Opinion: Why infrastructure is key to the battle for survival in small island nations

Construction workers improving road and water infrastructure in Steer Town, Jamaica. Photo by: Mariana Kaipper Ceratti / World Bank / CC BY-NC-ND

Lives and livelihoods are at stake. With one-third of their population living less than 5 meters (16 feet) above sea level, the climate crisis poses an existential risk to small island developing states, or SIDS. This is particularly unfair; these island states contribute less than 1% to the world’s greenhouse gas emissions, while facing far greater risks to their economies, livelihoods, and food security.

Though countries around the world need to make every effort to mitigate the impacts of a changing climate, infrastructure’s role in climate change adaptation is key to a resilient future for SIDS and deserves far more attention than it currently receives.

Infrastructure is vital to the SIDS’ battle for survival, as rising sea levels and extreme weather devastate these nations time after time. Get infrastructure right, and SIDS can withstand these environmental challenges and reap the development benefits in the long term. Continue to ignore the need for sustainable, resilient, and inclusive infrastructure, and the future of these nations could be very bleak.

Sadly, we have already seen the scale of the damage that a changing climate inflicts far too many times.

In September 2017, Hurricane Irma, a Category 5 storm, left a trail of destruction across the Caribbean, displacing over 1.7 million people, including in Cuba, the Dominican Republic, Haiti, and Antigua and Barbuda.

On the island of Barbuda, 90% of all infrastructure was destroyed, leaving approximately 50% of the population homeless. And the hurricane left two-thirds of homes on the island of St. Martin uninhabitable, with no electricity, gas, or drinking water.

With limited resources and mounting needs, it is crucial that investment in infrastructure systems yields long-term development gains for all.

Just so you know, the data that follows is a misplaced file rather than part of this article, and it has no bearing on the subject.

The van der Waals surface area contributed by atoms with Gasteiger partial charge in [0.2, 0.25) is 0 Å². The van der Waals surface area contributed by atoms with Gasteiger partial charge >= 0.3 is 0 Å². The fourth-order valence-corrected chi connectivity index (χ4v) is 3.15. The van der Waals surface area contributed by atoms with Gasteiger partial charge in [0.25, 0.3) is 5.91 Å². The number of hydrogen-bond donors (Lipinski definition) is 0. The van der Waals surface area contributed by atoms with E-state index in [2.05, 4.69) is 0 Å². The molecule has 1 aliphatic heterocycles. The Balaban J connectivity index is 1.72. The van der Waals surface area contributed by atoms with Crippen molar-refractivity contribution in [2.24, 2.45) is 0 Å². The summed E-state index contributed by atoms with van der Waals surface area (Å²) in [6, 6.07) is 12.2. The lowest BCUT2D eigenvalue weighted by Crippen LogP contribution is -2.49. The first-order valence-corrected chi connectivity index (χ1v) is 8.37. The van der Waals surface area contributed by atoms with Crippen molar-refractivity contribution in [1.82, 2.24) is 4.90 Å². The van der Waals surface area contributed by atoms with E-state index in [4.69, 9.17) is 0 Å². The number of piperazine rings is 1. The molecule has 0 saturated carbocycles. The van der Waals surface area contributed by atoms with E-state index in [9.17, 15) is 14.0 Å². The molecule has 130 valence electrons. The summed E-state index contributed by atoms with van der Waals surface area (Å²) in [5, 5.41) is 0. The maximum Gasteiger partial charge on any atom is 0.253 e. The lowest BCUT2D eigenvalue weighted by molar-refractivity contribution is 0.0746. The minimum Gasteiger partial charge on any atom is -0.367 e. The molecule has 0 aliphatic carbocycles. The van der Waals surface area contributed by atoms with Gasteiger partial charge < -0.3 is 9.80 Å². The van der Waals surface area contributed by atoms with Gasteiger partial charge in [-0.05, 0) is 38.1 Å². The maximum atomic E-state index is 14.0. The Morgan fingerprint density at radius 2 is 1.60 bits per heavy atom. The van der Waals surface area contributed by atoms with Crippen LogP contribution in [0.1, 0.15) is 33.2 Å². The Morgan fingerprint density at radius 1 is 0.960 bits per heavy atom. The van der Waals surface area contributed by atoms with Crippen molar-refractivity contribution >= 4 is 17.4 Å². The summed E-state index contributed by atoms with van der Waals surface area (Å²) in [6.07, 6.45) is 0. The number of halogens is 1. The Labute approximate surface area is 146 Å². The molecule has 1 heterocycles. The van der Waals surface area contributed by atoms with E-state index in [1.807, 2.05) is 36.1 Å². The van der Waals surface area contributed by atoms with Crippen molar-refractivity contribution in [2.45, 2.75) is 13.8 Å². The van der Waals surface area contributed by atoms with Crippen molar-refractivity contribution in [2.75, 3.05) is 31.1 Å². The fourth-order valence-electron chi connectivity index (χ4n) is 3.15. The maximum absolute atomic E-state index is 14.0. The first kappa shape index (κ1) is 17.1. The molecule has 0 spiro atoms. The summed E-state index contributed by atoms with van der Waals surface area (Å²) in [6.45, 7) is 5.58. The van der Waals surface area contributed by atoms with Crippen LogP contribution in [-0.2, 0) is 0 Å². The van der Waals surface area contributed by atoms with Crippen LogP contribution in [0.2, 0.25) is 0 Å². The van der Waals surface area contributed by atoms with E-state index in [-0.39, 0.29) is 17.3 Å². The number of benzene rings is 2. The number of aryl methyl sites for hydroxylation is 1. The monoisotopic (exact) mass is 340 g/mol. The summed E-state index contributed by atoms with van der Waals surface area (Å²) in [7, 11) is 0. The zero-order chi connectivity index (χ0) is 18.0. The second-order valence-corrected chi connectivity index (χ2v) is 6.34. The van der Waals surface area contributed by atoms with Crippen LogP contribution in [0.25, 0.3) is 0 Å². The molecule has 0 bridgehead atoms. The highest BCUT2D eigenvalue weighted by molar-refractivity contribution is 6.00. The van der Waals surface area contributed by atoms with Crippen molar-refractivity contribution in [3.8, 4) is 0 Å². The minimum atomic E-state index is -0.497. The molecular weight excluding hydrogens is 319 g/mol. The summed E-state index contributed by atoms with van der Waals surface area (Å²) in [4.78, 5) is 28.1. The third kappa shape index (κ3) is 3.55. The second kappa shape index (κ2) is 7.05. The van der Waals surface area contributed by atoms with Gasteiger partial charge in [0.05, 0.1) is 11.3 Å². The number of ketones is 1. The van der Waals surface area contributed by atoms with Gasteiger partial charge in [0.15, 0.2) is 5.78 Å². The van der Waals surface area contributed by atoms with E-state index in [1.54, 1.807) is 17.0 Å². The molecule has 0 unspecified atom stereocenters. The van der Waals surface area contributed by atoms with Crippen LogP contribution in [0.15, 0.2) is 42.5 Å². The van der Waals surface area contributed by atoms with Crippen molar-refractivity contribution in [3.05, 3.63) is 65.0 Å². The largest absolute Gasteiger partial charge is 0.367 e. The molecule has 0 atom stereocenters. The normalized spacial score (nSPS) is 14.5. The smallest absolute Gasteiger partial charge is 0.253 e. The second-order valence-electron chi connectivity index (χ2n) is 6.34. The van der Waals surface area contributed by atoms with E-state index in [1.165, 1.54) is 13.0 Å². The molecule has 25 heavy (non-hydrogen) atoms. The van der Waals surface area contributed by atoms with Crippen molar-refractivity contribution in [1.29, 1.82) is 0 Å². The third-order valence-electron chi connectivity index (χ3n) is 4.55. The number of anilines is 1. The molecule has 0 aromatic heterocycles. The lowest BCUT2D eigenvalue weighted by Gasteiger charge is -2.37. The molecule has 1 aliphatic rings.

The environmental challenges are further complicated by the SIDS’ small size and their remoteness. Many SIDS are not only small but are themselves made up of several small islands. This leads to limited resources, food insecurity, and dependence on imports. It also means a narrow range of exports, as well as a lack of competition and economies of scale. According to the Food and Agriculture Organization, all Caribbean and Pacific SIDS import over 60% of their food; half of the islands import over 80%.

The distance from other countries and major shipping routes and networks poses an additional challenge of complicated logistics. The average Pacific island country is 11,500 kilometers away from any other country. Poor connectivity of people and freight impacts international trade and productivity, limiting SIDS’ ability to become a significant part of the global supply chain.

The COVID-19 pandemic has further complicated these challenges, threatening lives and disrupting their tourism-dependent economies.

But while these nations face a unique set of challenges in these uncertain times, innovative infrastructure solutions offer a way forward, helping them progress toward the 2030 Agenda for Sustainable Development and meet the impacts of climate change.

Consider transport infrastructure, key to trade and mobility within islands, as well as externally. Flights and cruises are crucial for tourism activities, which account for up to 50% of SIDS’ gross domestic product.